The code allows automatic switchover between messaging servers if a connection gets cut during a transaction (it's not perfect in this regard but there are test cases that show it can work, at least a lot of the time, which is a heck of a lot better than nothing). But since a bot is not a persistent identity, this throws up the potential issue of spoofing - if my bot is called "waxwing" on server A and B, what's to stop someone else registering/using "waxwing" on server C, should I not currently be connected to C? To be clear, successful spoofing is mostly limited to "order stealing" (pretend you're waxwing and nab the transaction from me) and DoS effects, since the private data is communicated with E2E encryption already, but that's still something we have to avoid.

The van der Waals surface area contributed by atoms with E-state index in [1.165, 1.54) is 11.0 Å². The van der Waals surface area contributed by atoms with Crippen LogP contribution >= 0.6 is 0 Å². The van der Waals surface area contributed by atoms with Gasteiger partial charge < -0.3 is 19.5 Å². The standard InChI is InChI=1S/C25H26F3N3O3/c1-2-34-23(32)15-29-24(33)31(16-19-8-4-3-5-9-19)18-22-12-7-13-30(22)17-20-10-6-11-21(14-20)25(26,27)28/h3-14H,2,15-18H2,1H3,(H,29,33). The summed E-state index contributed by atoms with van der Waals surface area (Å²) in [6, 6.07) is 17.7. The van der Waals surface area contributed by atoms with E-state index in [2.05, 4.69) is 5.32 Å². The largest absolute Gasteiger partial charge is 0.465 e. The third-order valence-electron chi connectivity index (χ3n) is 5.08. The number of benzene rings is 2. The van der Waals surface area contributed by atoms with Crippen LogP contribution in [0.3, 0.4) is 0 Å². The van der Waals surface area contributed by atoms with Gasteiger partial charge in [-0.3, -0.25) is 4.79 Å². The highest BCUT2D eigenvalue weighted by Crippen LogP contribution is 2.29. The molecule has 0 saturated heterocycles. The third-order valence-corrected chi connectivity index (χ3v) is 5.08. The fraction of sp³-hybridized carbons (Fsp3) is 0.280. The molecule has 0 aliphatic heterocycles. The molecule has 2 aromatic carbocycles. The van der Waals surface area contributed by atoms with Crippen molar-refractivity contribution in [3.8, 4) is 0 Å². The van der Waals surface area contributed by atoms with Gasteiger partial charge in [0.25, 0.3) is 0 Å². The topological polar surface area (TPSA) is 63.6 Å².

To address this, we give the bots an ephemeral pseudonymous identity for the period that they are running - they generate a keypair and, much like Tor hidden services, their name is tied to their public key with a simple encoding (in this case, truncated base58 of hash of pubkey). Then every private message has a signature tagged onto the end, that verifies only to this pubkey. These signatures are attached to every message, E2E encrypted or not. Meaning, once the conversation starts, it can continue on any message channel, but only with the owner of that ephemeral keypair.
This has an extra little hole at the beginning of the conversation - since the initial message from the Maker (the order announcement) is in plaintext and already published in the "pit" channel, the attached signature is replayable on another server. Such replay is avoided by binding the signature to the server on which it operates by adding a tag into the signed message which indicates the server (see the
hostidfield in the config file). This patches up the anti-"order stealing" defence mentioned above. It might be possible to tighten this defence further; remember that for the initial non-E2E encrypted portion of the conversation, the server has control anyway.